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Jan. 1, 1970

Moose Lodges get together for foster kids

Dan Companion and Jessica Corliss hold two of 1,000 Tommy Moose Bears that will go into ‘comfort cases’ for children with family displacement in foster care.

RUTLAND, VT — On Saturday, Dec. 16, the Springfield and Bellows Falls Loyal Order of the Moose will be joining four of their state-wide lodges to meet from 10 a.m. to 12 p.m. for a packing party of ‘Comfort Cases’ for children in transitional foster care homes in Vermont.

This event, open to the public, is calling for any volunteers who might want to take a pause during their Christmas shopping to stop in and help the six Moose lodges assemble the 1,000 knapsacks filled with blankets, pajamas, personal care items such toothpaste and brushes and their own ‘Tommy Moose’ dolls.

Jessica Corliss, first female president of the Springfield Moose Lodge No. 679 in Vermont history, said she and Dan Companion of both the Burlington and Rutland chapters are hoping that anyone with an hour or two to spare in Rutland will come in and help.

Companion said this project is very near and dear to his heart because he is a survivor of abuse and was adopted twice.

“When I learned about the Comfort Cases project, a light bulb went on in my head and I thought, ‘Why am I not doing more to help?’ This is a great place to start,” Companion said.

He is a survivor of a life that many children in foster care can relate to and is often the experience leading them to displacement in the foster care system. Despite his traumatic childhood, he doesn’t take anything his adopted mother did for granted and feels his gratitude for her is expressed in his involvement in finding ways to support foster children and the system that catches them before they fall.

“DCF gets a lot of criticism, but I see a lot of good things happening and they can’t build this village to raise children alone,” Companion said, going on to explain how he was left parentless. “My birth mother gave me up for adoption because her parents thought it was shameful for her to raise a child without being in the proper relationship. I was adopted twice and I have three birth certificates. My adopted mother, who I consider my mother, adopted me and the brother I grew up with separately with her first husband.”

Companion said they moved from Maine to Vermont and she separated from their first adopted father.

“She became a single mother and she worked so hard to be a great mom and she was. Then, she finally met the right person, my second adopted dad,” Companion said. “He turned out to be a wonderful man and adopted my brother and I.”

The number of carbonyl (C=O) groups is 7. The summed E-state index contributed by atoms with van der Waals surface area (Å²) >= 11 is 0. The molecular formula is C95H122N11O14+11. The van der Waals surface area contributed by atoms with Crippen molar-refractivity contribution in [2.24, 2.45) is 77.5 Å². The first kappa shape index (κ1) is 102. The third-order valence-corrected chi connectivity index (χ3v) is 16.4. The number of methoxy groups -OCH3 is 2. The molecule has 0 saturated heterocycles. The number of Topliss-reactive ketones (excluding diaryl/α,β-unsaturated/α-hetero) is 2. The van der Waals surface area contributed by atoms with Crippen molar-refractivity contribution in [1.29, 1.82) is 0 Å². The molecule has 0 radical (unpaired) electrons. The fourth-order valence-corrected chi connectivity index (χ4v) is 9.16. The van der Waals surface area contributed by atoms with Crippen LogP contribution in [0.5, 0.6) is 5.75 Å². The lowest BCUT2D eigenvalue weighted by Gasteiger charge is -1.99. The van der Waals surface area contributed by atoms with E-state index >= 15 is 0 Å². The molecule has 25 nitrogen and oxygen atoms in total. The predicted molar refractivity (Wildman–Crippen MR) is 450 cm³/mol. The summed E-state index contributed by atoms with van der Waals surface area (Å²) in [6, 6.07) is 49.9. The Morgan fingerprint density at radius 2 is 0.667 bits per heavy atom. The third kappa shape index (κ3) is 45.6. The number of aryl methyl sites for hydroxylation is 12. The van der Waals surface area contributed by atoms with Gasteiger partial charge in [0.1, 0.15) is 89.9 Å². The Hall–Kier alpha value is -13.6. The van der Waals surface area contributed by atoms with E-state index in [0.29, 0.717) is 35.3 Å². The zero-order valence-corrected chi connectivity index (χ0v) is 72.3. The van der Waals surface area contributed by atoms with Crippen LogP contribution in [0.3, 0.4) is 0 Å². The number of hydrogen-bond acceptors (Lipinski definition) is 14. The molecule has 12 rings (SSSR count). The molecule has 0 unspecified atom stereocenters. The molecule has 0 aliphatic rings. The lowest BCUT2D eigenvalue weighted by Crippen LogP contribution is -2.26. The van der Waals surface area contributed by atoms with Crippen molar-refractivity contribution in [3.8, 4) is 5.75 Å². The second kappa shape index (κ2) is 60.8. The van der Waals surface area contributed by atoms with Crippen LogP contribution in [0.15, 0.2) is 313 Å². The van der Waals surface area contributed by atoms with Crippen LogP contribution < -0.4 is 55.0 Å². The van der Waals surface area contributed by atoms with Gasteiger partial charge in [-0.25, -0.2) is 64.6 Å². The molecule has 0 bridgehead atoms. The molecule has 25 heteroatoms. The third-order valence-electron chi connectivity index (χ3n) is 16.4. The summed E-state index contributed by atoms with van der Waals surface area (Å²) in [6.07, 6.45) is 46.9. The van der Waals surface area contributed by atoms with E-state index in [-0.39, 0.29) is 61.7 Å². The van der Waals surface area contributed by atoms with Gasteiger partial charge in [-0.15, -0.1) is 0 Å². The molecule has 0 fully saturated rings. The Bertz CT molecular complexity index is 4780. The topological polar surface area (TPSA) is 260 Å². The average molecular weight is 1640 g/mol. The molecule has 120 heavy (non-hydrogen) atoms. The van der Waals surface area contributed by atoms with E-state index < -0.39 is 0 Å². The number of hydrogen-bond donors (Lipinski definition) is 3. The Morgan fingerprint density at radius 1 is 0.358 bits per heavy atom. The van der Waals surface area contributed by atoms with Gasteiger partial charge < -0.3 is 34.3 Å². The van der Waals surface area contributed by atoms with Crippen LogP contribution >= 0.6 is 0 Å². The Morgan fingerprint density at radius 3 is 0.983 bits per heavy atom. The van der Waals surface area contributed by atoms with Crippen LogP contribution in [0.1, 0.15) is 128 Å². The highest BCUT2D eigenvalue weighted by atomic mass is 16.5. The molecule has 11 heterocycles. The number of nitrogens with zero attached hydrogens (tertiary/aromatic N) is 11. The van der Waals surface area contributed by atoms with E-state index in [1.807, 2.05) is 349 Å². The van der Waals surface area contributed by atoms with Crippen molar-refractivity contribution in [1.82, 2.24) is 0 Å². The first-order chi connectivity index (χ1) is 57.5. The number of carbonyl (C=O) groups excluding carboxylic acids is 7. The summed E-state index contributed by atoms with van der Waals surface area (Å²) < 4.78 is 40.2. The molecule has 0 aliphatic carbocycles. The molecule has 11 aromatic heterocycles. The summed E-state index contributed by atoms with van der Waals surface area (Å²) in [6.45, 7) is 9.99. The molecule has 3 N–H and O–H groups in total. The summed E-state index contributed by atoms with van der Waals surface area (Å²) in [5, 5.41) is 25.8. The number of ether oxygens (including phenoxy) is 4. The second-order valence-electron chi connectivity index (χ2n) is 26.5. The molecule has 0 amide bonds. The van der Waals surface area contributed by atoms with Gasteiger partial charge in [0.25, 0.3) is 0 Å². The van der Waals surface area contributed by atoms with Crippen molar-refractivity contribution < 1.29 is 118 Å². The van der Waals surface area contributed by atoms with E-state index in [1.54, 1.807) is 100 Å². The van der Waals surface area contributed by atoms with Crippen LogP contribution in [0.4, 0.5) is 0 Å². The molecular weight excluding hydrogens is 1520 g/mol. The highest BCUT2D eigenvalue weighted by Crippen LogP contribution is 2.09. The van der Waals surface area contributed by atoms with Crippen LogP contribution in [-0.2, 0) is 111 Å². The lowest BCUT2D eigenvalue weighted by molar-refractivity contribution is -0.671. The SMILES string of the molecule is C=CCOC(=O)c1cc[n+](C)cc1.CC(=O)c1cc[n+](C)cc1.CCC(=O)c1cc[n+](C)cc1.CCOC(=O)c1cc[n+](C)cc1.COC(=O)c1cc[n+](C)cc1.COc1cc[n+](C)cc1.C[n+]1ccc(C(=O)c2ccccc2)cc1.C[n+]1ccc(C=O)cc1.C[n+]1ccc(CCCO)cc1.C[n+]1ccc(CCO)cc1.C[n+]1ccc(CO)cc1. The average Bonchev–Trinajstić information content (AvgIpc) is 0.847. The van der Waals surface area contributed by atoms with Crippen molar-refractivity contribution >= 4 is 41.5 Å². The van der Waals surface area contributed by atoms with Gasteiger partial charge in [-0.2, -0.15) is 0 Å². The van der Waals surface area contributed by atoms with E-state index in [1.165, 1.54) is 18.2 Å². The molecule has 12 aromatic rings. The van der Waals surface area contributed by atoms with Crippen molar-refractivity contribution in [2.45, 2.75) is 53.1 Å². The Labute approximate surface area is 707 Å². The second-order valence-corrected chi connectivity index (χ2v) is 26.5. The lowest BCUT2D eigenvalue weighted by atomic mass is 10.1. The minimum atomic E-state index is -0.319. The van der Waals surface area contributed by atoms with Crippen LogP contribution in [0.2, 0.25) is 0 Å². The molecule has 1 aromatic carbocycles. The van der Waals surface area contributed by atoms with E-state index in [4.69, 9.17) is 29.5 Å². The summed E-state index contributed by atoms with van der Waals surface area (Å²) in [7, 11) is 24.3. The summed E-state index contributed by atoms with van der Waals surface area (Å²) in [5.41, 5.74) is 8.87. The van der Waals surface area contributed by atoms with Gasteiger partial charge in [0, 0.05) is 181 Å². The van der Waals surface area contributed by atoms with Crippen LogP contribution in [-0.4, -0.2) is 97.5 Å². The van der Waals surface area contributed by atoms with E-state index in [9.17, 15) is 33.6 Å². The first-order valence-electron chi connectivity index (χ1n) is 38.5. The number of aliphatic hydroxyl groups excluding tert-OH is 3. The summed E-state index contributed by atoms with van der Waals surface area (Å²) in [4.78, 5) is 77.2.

Companion, adopted twice, with two birth certificates gained a third when at age 40, he started looking for his birth mother and found her in Maine.

“It was covered by NBC and was the second largest news story in Maine at the time,” Companion recalled.

There was a live news broadcast of myself and a woman, also seeking her birth parents, unsealing our birth certificates,” he said. “It’s been 10 years since then and the relationship with my birth mother is somewhat strained, but I was able to find out what happened and where I came from.”

Companion’s compassion for DCF’s mission aligns with his wish that more single parents had support, and that there could be more people involved in any way possible with helping displaced children land on solid ground.

Aryka Radke, Vermont Deputy Commissioner of the Vermont Department for Children and Families, will be available for anyone interested in additional information on the state’s foster care needs.

For the Moose, Tommy Moose dolls are their way of helping children in need.

Corliss said that Tommy Moose is the original doll created by the Moose that are donated statewide to hospitals, first responders and organizations that deal with children facing traumatic circumstances.

“We give these dolls out so that children will be comforted, and it is meaningful to our organization,” Corliss said. “The Moose are deeply involved in helping the elderly, children and veterans. These are our missions and we wanted to create this event to get people involved in these causes and also give the public an eye into what we are all about.”

She has been heavily involved in the Moose Lodge, through the inspiration of her grandparents’ commitment throughout her life.

Now, as president of her hometown lodge, Corliss wants to bring Vermonters together for the charities she and her fellow Moose are passionate about.

Learn more here.

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